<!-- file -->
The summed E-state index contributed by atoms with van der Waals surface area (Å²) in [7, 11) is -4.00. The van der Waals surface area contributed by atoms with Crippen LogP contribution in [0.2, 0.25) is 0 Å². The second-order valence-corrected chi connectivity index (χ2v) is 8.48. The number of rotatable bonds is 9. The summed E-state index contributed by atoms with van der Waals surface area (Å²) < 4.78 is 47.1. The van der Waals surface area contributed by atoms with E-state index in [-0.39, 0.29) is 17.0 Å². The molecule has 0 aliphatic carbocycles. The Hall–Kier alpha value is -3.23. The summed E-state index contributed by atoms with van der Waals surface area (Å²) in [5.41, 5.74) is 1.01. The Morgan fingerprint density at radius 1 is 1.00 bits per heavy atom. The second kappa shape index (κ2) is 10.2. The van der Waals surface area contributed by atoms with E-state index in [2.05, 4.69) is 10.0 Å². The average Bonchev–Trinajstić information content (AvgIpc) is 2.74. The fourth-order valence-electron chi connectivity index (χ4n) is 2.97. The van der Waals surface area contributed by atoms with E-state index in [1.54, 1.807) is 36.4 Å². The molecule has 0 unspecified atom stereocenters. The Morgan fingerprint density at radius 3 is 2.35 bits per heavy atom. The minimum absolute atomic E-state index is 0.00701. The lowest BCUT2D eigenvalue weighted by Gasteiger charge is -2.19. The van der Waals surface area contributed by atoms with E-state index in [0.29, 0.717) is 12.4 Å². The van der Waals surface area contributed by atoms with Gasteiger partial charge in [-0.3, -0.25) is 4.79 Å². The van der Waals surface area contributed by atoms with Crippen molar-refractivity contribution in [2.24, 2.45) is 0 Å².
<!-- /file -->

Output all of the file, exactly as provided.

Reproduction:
The summed E-state index contributed by atoms with van der Waals surface area (Å²) in [7, 11) is -4.00. The van der Waals surface area contributed by atoms with Crippen LogP contribution in [0.2, 0.25) is 0 Å². The second-order valence-corrected chi connectivity index (χ2v) is 8.48. The number of rotatable bonds is 9. The summed E-state index contributed by atoms with van der Waals surface area (Å²) < 4.78 is 47.1. The van der Waals surface area contributed by atoms with E-state index in [-0.39, 0.29) is 17.0 Å². The molecule has 0 aliphatic carbocycles. The Hall–Kier alpha value is -3.23. The summed E-state index contributed by atoms with van der Waals surface area (Å²) in [5.41, 5.74) is 1.01. The Morgan fingerprint density at radius 1 is 1.00 bits per heavy atom. The second kappa shape index (κ2) is 10.2. The van der Waals surface area contributed by atoms with E-state index in [2.05, 4.69) is 10.0 Å². The average Bonchev–Trinajstić information content (AvgIpc) is 2.74. The fourth-order valence-electron chi connectivity index (χ4n) is 2.97. The van der Waals surface area contributed by atoms with E-state index in [1.54, 1.807) is 36.4 Å². The molecule has 0 unspecified atom stereocenters. The Morgan fingerprint density at radius 3 is 2.35 bits per heavy atom. The minimum absolute atomic E-state index is 0.00701. The lowest BCUT2D eigenvalue weighted by Gasteiger charge is -2.19. The van der Waals surface area contributed by atoms with E-state index in [0.29, 0.717) is 12.4 Å². The van der Waals surface area contributed by atoms with Gasteiger partial charge in [-0.3, -0.25) is 4.79 Å². The van der Waals surface area contributed by atoms with Crippen molar-refractivity contribution in [2.24, 2.45) is 0 Å².